July 25, 2008

 

CBOT Corn Review on Thursday: Climbs slightly on short covering

 

 

Chicago Board of Trade corn futures rebounded slightly Thursday as an oversold market prompted short covering, traders said.

 

September corn closed up 1 1/2 cents at US$5.73 per bushel, December corn closed up 1 1/2 cents at US$5.92, and March closed up 1 1/2 cents to US$6.11 1/4.

 

The market settled higher for the first time in six trading days. Analysts said that after breaking more than US$2, the market was due to bounce. But they added that there seemed to be little support for a strong, sustained rally.

 

Prices have fallen this week amid widespread commodity liquidation. But Thursday's slight jump in crude oil prices along with a mixed dollar provided some stability for corn, traders said.

 

"The market is oversold and you see some short covering," a trader said.

 

The market may move sideways for a while now that the weather premium has been completely erased, analysts and traders said.

 

"Just on the sheer size of the correction in so short a period of time, the market may want to pause and a take a look around and see what else is going on," said John Kleist, analyst/broker for Allendale.

 

Trade was "real thin" Thursday, accentuating a rally that tapered off right before the close, a trader said.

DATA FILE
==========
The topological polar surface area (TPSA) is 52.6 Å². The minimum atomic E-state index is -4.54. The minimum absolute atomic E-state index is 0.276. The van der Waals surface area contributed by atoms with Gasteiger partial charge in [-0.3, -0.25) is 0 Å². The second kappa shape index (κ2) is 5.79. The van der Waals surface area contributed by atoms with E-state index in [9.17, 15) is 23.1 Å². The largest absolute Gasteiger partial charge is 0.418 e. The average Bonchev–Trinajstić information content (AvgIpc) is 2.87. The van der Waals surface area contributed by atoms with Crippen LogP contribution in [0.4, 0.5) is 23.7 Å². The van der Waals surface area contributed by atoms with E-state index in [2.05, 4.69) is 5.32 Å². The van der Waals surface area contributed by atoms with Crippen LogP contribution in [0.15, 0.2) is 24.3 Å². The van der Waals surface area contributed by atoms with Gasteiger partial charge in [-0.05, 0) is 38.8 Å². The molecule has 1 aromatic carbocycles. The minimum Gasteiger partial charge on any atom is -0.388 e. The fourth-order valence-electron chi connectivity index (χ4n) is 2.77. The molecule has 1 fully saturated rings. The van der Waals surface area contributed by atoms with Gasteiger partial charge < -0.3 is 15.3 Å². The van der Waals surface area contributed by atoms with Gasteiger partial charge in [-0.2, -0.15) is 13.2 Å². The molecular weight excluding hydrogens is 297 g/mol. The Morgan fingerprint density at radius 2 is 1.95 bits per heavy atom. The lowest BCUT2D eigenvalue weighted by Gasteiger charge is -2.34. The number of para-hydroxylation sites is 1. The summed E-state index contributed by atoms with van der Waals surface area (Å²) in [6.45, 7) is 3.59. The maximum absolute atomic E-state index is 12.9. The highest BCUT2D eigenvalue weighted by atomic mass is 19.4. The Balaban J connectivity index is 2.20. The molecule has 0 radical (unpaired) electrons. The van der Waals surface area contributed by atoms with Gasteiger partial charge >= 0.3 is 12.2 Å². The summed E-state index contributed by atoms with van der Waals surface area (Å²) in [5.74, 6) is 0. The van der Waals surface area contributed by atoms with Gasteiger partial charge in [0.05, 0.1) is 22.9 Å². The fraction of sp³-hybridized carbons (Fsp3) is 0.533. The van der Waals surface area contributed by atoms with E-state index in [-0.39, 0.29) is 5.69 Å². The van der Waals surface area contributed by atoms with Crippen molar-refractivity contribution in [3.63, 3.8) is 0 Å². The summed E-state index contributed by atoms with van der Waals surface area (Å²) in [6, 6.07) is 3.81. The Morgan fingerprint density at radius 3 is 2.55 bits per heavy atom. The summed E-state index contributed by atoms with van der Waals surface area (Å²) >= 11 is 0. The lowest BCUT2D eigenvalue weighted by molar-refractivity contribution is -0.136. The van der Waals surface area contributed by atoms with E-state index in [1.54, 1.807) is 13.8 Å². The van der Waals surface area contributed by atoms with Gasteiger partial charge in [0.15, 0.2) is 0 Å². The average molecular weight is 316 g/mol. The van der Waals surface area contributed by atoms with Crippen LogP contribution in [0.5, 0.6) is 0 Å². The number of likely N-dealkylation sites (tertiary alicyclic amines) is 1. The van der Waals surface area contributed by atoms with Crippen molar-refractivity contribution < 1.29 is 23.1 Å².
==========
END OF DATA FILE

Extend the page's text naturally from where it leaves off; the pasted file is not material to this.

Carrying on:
There was little fresh fundamental news, traders said, although signs of increased demand are providing some support.

 

A trader noted that the Japan's purchase of 244,696 metric tonnes of corn from the U.S., announced Wednesday, was a sign of increased demand from commercial buyers.

 

"Corn has reached a point where it's getting business, and it's tremendously oversold," a trader said.

 

Although the weather premium for corn has been taken out, analysts said it is still a weather-driven market. Forecasts remain benign with no excessive heat expected.

 

The market is also being pressured by soybeans, which have continued to fall on the good weather, traders said. There is still more weather premium to be taken out of soybeans - since the crop fills pods in August - as opposed to corn, which pollinates in July, analysts said.

 

CBOT oats ended higher amid short covering, a trader said. September oats were up 5 cents to US$3.90, December oats closed up 4 1/2 cents to US$4.07 1/2 and March oats ended up 4 1/2 cents to US$4.26 1/2.

 

Ethanol futures ended higher. September ethanol was up US$0.035 to US$2.295 per gallon and December ethanol was up US$0.048 to US$2.308.

 

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